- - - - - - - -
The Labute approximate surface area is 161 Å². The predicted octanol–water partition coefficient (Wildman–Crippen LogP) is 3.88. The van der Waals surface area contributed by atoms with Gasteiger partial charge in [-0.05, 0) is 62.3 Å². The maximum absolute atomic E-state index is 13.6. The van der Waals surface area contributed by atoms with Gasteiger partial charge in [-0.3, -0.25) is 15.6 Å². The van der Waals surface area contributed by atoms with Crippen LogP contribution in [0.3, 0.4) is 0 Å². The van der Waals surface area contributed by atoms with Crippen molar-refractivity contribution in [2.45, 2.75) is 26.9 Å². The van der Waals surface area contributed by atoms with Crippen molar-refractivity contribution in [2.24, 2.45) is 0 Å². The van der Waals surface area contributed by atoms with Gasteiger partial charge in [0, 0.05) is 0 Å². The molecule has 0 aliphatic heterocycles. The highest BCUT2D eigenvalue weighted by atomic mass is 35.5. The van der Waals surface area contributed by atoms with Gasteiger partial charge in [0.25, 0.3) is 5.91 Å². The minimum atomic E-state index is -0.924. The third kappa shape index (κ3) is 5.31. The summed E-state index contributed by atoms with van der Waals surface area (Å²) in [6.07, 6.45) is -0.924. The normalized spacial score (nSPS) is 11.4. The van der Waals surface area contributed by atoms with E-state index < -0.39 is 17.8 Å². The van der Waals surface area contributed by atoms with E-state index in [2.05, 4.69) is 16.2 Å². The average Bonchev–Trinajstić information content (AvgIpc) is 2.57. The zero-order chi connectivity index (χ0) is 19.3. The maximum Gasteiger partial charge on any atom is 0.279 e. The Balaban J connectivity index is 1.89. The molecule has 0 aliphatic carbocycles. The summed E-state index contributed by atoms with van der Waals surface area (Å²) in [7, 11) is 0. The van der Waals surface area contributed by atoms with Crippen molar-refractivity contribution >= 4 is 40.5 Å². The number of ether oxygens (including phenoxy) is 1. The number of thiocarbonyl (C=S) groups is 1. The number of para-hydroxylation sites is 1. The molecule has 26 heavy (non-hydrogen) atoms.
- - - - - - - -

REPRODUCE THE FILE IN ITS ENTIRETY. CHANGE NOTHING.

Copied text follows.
The Labute approximate surface area is 161 Å². The predicted octanol–water partition coefficient (Wildman–Crippen LogP) is 3.88. The van der Waals surface area contributed by atoms with Gasteiger partial charge in [-0.05, 0) is 62.3 Å². The maximum absolute atomic E-state index is 13.6. The van der Waals surface area contributed by atoms with Gasteiger partial charge in [-0.3, -0.25) is 15.6 Å². The van der Waals surface area contributed by atoms with Crippen LogP contribution in [0.3, 0.4) is 0 Å². The van der Waals surface area contributed by atoms with Crippen molar-refractivity contribution in [2.45, 2.75) is 26.9 Å². The van der Waals surface area contributed by atoms with Crippen molar-refractivity contribution in [2.24, 2.45) is 0 Å². The van der Waals surface area contributed by atoms with Gasteiger partial charge in [0, 0.05) is 0 Å². The molecule has 0 aliphatic heterocycles. The highest BCUT2D eigenvalue weighted by atomic mass is 35.5. The van der Waals surface area contributed by atoms with Gasteiger partial charge in [0.25, 0.3) is 5.91 Å². The minimum atomic E-state index is -0.924. The third kappa shape index (κ3) is 5.31. The summed E-state index contributed by atoms with van der Waals surface area (Å²) in [6.07, 6.45) is -0.924. The normalized spacial score (nSPS) is 11.4. The van der Waals surface area contributed by atoms with E-state index < -0.39 is 17.8 Å². The van der Waals surface area contributed by atoms with E-state index in [2.05, 4.69) is 16.2 Å². The average Bonchev–Trinajstić information content (AvgIpc) is 2.57. The zero-order chi connectivity index (χ0) is 19.3. The maximum Gasteiger partial charge on any atom is 0.279 e. The Balaban J connectivity index is 1.89. The molecule has 0 aliphatic carbocycles. The summed E-state index contributed by atoms with van der Waals surface area (Å²) in [7, 11) is 0. The van der Waals surface area contributed by atoms with Crippen molar-refractivity contribution >= 4 is 40.5 Å². The number of ether oxygens (including phenoxy) is 1. The number of thiocarbonyl (C=S) groups is 1. The number of para-hydroxylation sites is 1. The molecule has 26 heavy (non-hydrogen) atoms.